Winter Weeds in the Southeastern US

English ivy 002

English ivy is visible in the winter

Here in the southeastern U.S. we are fortunate to have a number of evergreen plants during the winter. Not all of those plants are native, of course, and a few of those non-native ones are even invasive. Since evergreen plants really stand out in the winter, now is a good time to work on removing the invasive ones while you can see them clearly.

 

I find six evergreen invasive plants in my area: Chinese and Japanese privet (Ligustrum spp.), English ivy (Hedera helix), autumn olive (Elaeagnus spp.), mahonia (Mahonia bealei), heavenly bamboo (Nandina domestica), and Japanese honeysuckle (Lonicera japonica).

Nandina seedling

Nandina seedling

 

These are all woody plants and can be removed in various ways.  If they are young and small, try pulling them out now while the ground is relatively moist (wear gloves to ensure good traction and minimize any reaction – plants like English ivy can cause a rash).

Once you learn how to recognize seedlings, pulling them up and stuffing them in your pockets is a good way to get rid of them early. Sometimes I forget to take them out and well-washed seedlings tumble out of the washer, dead as a doorknob.

 

Mahonia bealei

Mahonia bealei

If they are too large to pull, you can cut them down or cut into their bark to reveal the cambium layer and carefully apply (consider using a foam paintbrush) a bit of brush killer on the stump or cut area.  At the very least, remove any berries on the plant and mark the plants with some bright string or flagging tape (available at home improvement stores) so that you can come back to remove them properly when you have help.  Bag up any berries and place them in the trash.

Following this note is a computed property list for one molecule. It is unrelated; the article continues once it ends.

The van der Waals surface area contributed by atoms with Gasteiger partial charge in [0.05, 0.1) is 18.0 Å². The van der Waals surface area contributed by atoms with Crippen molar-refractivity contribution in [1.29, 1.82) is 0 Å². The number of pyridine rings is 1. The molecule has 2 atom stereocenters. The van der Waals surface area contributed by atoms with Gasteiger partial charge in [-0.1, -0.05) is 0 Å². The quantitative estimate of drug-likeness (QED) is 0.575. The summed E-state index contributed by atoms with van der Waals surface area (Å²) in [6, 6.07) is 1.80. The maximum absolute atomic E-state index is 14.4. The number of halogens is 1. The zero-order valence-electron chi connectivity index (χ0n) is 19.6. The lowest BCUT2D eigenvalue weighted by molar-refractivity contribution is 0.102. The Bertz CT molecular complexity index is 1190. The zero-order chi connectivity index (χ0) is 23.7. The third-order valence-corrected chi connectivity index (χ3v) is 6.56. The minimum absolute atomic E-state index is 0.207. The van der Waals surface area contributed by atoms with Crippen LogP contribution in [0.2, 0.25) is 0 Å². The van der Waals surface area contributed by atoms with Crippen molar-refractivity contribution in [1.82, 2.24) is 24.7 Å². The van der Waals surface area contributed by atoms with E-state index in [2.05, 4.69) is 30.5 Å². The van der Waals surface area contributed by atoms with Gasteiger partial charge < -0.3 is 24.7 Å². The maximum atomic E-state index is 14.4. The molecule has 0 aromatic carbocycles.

Elaeagnus 002

Autumn olive (Elaeagnus spp.)

Interested in identifying other invasives? This is a good website – detailed photos for identification and links to learn more about methods of control for invasive plants in the Eastern United States.  Plants are listed both by common name and by scientific name – use your browser’s “Find” function to search for what you’re looking for (but be aware that the common name be not be the same as what you know it as, so search by scientific name if possible).

 

Removing invasive plants is good for the local environment and something we all can do. Each plant that we remove, each seed that we take out of circulation, opens up an opportunity for a locally native plant to grow and thrive. Each locally native plant that grows is a means of support to local insects and birds.

Privet streamside

A thicket of privet (Ligustrum sinense) chokes a local stream, crowding out the native plants that would have grown there.

 

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Comments

  1. says

    These were good information. I am also a native-plant supporter. I will buy non-native plants only if they are not invasive. That olive is found in many parts of NJ and really invasive.
    KL recently posted..The Thief

  2. Susan says

    I joke that getting rid of invasives is my main retirement project! We have most of the ones you mentioned in your article here in SE Michigan except Nandina. I had hoped to get out and cut and paint a lot of Autumn Olive but it has been too cold to paint on the herbicide, not to mention how much snow we have had. My goal is to keep getting rid of the invasives and to plant more natives to take their places. In one hillside area where my husband and I got rid of a small forest of Autumn Olive, the next spring there were a bunch of Sassafras seedlings. I think the mother tree had died and the seeds were just waiting for some sun.

    Thanks for your informative posts.

  3. Lisa Tompkins says

    This is one of my favorite outdoor activities – especially at this time of year. It’s addictive! I like to hang my little plucklings in the crotch of a tree (where they can’t re-root) to serve as a warning to the invasives that I haven’t gotten to yet. My only recommendation is not to be too quick to replant as I’ve been surprised any number of times by the natives that popped up in their place. Sounds like you’ve had the same experience, Ellen. I’ve found native honeysuckle hanging on just beneath the Japanese invasive quite a few times. And, I didn’t even know that it grew on my property. Thanks for spreading the love. :o)

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